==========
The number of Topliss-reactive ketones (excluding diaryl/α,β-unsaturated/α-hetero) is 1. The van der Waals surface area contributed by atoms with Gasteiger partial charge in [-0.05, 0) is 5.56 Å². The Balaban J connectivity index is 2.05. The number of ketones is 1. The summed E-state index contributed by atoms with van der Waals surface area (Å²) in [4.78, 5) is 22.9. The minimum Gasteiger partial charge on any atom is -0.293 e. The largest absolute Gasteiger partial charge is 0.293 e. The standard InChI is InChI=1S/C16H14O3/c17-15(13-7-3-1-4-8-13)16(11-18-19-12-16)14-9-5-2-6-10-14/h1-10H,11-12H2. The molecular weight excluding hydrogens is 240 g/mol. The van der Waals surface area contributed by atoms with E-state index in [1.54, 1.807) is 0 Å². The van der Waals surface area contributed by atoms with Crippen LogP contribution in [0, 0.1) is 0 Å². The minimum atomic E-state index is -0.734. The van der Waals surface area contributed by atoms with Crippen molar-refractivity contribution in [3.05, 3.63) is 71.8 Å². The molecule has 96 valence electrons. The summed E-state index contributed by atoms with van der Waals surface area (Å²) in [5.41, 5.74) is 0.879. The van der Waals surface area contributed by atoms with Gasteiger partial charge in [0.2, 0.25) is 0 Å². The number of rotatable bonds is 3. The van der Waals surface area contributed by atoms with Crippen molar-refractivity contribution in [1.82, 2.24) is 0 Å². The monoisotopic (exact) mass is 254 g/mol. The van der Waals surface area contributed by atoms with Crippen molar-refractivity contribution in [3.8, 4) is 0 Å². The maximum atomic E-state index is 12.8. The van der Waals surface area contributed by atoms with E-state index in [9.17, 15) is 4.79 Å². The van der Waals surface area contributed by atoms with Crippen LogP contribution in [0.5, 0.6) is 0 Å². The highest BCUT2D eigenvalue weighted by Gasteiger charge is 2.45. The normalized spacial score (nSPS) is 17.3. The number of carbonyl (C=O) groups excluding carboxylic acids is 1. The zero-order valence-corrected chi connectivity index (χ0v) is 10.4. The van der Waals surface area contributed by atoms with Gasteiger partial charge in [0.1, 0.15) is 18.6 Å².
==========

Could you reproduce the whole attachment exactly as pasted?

The number of Topliss-reactive ketones (excluding diaryl/α,β-unsaturated/α-hetero) is 1. The van der Waals surface area contributed by atoms with Gasteiger partial charge in [-0.05, 0) is 5.56 Å². The Balaban J connectivity index is 2.05. The number of ketones is 1. The summed E-state index contributed by atoms with van der Waals surface area (Å²) in [4.78, 5) is 22.9. The minimum Gasteiger partial charge on any atom is -0.293 e. The largest absolute Gasteiger partial charge is 0.293 e. The standard InChI is InChI=1S/C16H14O3/c17-15(13-7-3-1-4-8-13)16(11-18-19-12-16)14-9-5-2-6-10-14/h1-10H,11-12H2. The molecular weight excluding hydrogens is 240 g/mol. The van der Waals surface area contributed by atoms with E-state index in [1.54, 1.807) is 0 Å². The van der Waals surface area contributed by atoms with Crippen LogP contribution in [0, 0.1) is 0 Å². The minimum atomic E-state index is -0.734. The van der Waals surface area contributed by atoms with Crippen molar-refractivity contribution in [3.05, 3.63) is 71.8 Å². The molecule has 96 valence electrons. The summed E-state index contributed by atoms with van der Waals surface area (Å²) in [5.41, 5.74) is 0.879. The van der Waals surface area contributed by atoms with Gasteiger partial charge in [0.2, 0.25) is 0 Å². The number of rotatable bonds is 3. The van der Waals surface area contributed by atoms with Crippen molar-refractivity contribution in [1.82, 2.24) is 0 Å². The monoisotopic (exact) mass is 254 g/mol. The van der Waals surface area contributed by atoms with Crippen molar-refractivity contribution in [3.8, 4) is 0 Å². The maximum atomic E-state index is 12.8. The van der Waals surface area contributed by atoms with E-state index in [9.17, 15) is 4.79 Å². The van der Waals surface area contributed by atoms with Crippen LogP contribution in [0.5, 0.6) is 0 Å². The highest BCUT2D eigenvalue weighted by Gasteiger charge is 2.45. The normalized spacial score (nSPS) is 17.3. The number of carbonyl (C=O) groups excluding carboxylic acids is 1. The zero-order valence-corrected chi connectivity index (χ0v) is 10.4. The van der Waals surface area contributed by atoms with Gasteiger partial charge in [0.1, 0.15) is 18.6 Å².